I am not a PGA Professional nor do I claim to be.  However, when I do find a drill or tip that works both on the course and practice range I like to share it.  So, the next time you go to the range give this tip a try, you may also find that it leads to better impact and more accurate golf shots.

Let us know if this works for you, I would like to hear your feedback.

Wednesday, July 17, 2013

Practice vs. Preparation

            As we enter the summer golf season it is time to sharpen our games for competitive golf events.  This includes all aspects of our game both physical and mental.  I do not play that many events each year due to my work schedule however, I try and play a handful that I enjoy competing in.  I know that I am not one of those guys who has endless access to practice facilities, lessons and competitive games to prepare.  My schedule mainly consists of a few Mid Am events that I can qualify for, the Club Championship, a Match Play event and a few invitational’s.  I would love to play more competitive golf but the bottom line is that I do not have the time to spend on my game in order to prepare. Actually, I prefer to play competitive golf over social golf any day of the week but that is not an option.
I decided to write this blog because I wanted to put my thoughts down on paper describing the differences between practice and preparation as I see it.  I see practice as more of a repetitive, physical action that comes from the time spent on the practice tee.   Whereas, I see preparation as more of a mental exercise.  I truly believe to play great golf in competition you need both elements and need to prepare for both accordingly. 
Now, it is no secret that you need the physical and mental aspects of the game.  What I am suggesting however is that you need to focus on both and think about both distinctively.
For practice, there is no substitute for going the range and hitting golf balls to hone your swing.  Likewise, there is nothing better you can do to improve your scores than to spend time on the practice green chipping and putting.
The difference for me in preparation is how do you think about your practice and how do you situationally prepare?  Most of us go to the driving range or practice green and just hit balls, chips and putts repetitively.  There is very little thought on what the target is, where the ball should land or how the putt will break.  When I prepare for an event I hit each practice shot to a specific target, each chip to an intended spot and each putt on a particular line.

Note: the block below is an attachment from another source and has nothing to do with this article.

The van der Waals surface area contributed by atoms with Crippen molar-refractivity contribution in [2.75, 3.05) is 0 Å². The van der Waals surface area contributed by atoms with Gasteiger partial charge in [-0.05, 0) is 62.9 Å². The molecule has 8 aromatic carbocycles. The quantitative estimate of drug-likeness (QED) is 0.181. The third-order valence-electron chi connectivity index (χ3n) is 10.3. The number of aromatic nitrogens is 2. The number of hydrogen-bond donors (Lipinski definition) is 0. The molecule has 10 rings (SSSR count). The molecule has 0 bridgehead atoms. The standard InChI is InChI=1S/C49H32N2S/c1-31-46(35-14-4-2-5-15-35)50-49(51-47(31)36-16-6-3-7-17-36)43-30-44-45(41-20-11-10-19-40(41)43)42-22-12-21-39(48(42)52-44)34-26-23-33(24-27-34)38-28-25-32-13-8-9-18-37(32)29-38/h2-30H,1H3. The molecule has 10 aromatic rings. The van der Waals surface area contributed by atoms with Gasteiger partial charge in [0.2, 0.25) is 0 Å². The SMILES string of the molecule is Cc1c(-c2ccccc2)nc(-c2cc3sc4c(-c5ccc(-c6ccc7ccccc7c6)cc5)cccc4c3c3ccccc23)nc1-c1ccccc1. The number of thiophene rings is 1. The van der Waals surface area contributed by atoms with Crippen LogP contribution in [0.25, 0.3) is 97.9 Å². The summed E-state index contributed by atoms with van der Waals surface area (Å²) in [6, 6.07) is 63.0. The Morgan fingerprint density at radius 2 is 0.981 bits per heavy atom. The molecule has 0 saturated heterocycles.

Another preparation tip I employ is to put myself in a frame of mind during practice to hit that specific shot, chip or putt as if it was under intense pressure during tournament conditions.  I know that is difficult to reproduce those feelings of pressure that you get when playing in competition.   However, we must make every attempt that we can to try. 
So, the next time you prepare for an event do not just stand there and beat balls.  Do not stand there and just hit chips.  Do not stand there and putt to the nearest hole.  Instead, hit a golf shot that you will face during the round.  Hit pitch shots or chips that will matter in saving a stroke or a hole.  Finally, do not just lag the putt rather, try and make it while at the same time leaving yourself a short comeback putt.

How do you prepare for golf tournaments?



Sunday, May 5, 2013

Golf and Life Lessons

source: sportsillustrated.cnn.com
For those of us who have been playing golf for a long time, we know that there are parallels between golf and life.  Golf is not simply a sport or hobby as some like to call it; the game is much more than that.  At least that is how I feel about it as I have experienced many events that cross over, like dealing with adversity.  Over the past few years our family has had to deal with numerous health issues and deaths of loved ones.  That adversity makes a person stronger, teaches you lessons about how to deal with certain situations and provides you with an appreciation of day-to-day life.
Likewise, dealing with adversity on the golf course is much the same way.  Golf adversity is not as important as life; however, the process you go through is similar in both cases.  Everyone copes with adversity differently.  Some people run away and hide.  Others rely on someone else to take care of things for them.  Then there are those folks who rise to the occasion and face the challenge head on.
I would like to think I am the latter.  However, I am probably a mixture of all three depending on the situation.  On the golf course I tend to face the situation head on as I am a competitive person.  If I am down in a match or if I am struggling with my game, I am not one to give up.  If I get a bad break I may complain about it but then usually refocus and do my best to get through it.  I think match play events have taught me the most about dealing with adversity.  I have played in many match play events in my life dating back to high school.  In match play you have many ups and downs in the course of a round and you need to learn how to deal with those situations on the fly.  There is no one there to bail you out.  There is no one there to pass the ball to or substitute.  In golf, you cannot even call a timeout so you learn to deal with the situation at hand the best you can and learn from the outcomes.